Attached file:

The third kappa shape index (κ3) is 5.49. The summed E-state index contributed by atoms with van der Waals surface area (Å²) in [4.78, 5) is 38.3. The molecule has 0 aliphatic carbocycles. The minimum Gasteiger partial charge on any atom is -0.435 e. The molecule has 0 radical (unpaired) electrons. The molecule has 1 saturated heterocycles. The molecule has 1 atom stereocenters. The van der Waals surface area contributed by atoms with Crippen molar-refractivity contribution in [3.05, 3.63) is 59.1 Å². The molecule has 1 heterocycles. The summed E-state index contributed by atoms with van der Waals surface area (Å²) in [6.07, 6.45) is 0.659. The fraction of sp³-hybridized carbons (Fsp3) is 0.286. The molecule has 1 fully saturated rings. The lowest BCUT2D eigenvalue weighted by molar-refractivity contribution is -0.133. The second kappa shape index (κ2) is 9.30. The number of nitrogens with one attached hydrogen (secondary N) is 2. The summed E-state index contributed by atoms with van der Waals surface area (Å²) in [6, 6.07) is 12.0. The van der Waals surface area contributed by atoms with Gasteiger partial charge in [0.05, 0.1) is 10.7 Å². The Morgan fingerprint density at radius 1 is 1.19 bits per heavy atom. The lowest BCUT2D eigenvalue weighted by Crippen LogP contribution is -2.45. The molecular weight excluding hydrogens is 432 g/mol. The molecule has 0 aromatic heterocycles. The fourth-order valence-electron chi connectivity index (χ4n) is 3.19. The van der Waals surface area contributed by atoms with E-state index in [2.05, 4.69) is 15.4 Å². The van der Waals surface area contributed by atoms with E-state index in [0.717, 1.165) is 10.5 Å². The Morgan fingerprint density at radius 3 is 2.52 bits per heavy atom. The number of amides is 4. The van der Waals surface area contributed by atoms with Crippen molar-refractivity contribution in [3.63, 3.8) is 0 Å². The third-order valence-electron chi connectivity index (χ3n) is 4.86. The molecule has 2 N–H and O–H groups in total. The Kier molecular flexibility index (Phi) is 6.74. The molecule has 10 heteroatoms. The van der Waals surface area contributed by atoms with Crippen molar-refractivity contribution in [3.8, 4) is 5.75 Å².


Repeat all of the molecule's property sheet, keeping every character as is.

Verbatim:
The third kappa shape index (κ3) is 5.49. The summed E-state index contributed by atoms with van der Waals surface area (Å²) in [4.78, 5) is 38.3. The molecule has 0 aliphatic carbocycles. The minimum Gasteiger partial charge on any atom is -0.435 e. The molecule has 0 radical (unpaired) electrons. The molecule has 1 saturated heterocycles. The molecule has 1 atom stereocenters. The van der Waals surface area contributed by atoms with Crippen molar-refractivity contribution in [3.05, 3.63) is 59.1 Å². The molecule has 1 heterocycles. The summed E-state index contributed by atoms with van der Waals surface area (Å²) in [6.07, 6.45) is 0.659. The fraction of sp³-hybridized carbons (Fsp3) is 0.286. The molecule has 1 fully saturated rings. The lowest BCUT2D eigenvalue weighted by molar-refractivity contribution is -0.133. The second kappa shape index (κ2) is 9.30. The number of nitrogens with one attached hydrogen (secondary N) is 2. The summed E-state index contributed by atoms with van der Waals surface area (Å²) in [6, 6.07) is 12.0. The van der Waals surface area contributed by atoms with Gasteiger partial charge in [0.05, 0.1) is 10.7 Å². The Morgan fingerprint density at radius 1 is 1.19 bits per heavy atom. The lowest BCUT2D eigenvalue weighted by Crippen LogP contribution is -2.45. The molecular weight excluding hydrogens is 432 g/mol. The molecule has 0 aromatic heterocycles. The fourth-order valence-electron chi connectivity index (χ4n) is 3.19. The van der Waals surface area contributed by atoms with E-state index in [2.05, 4.69) is 15.4 Å². The van der Waals surface area contributed by atoms with E-state index in [0.717, 1.165) is 10.5 Å². The Morgan fingerprint density at radius 3 is 2.52 bits per heavy atom. The number of amides is 4. The van der Waals surface area contributed by atoms with Crippen molar-refractivity contribution in [3.63, 3.8) is 0 Å². The third-order valence-electron chi connectivity index (χ3n) is 4.86. The molecule has 2 N–H and O–H groups in total. The Kier molecular flexibility index (Phi) is 6.74. The molecule has 10 heteroatoms. The van der Waals surface area contributed by atoms with Crippen molar-refractivity contribution in [3.8, 4) is 5.75 Å².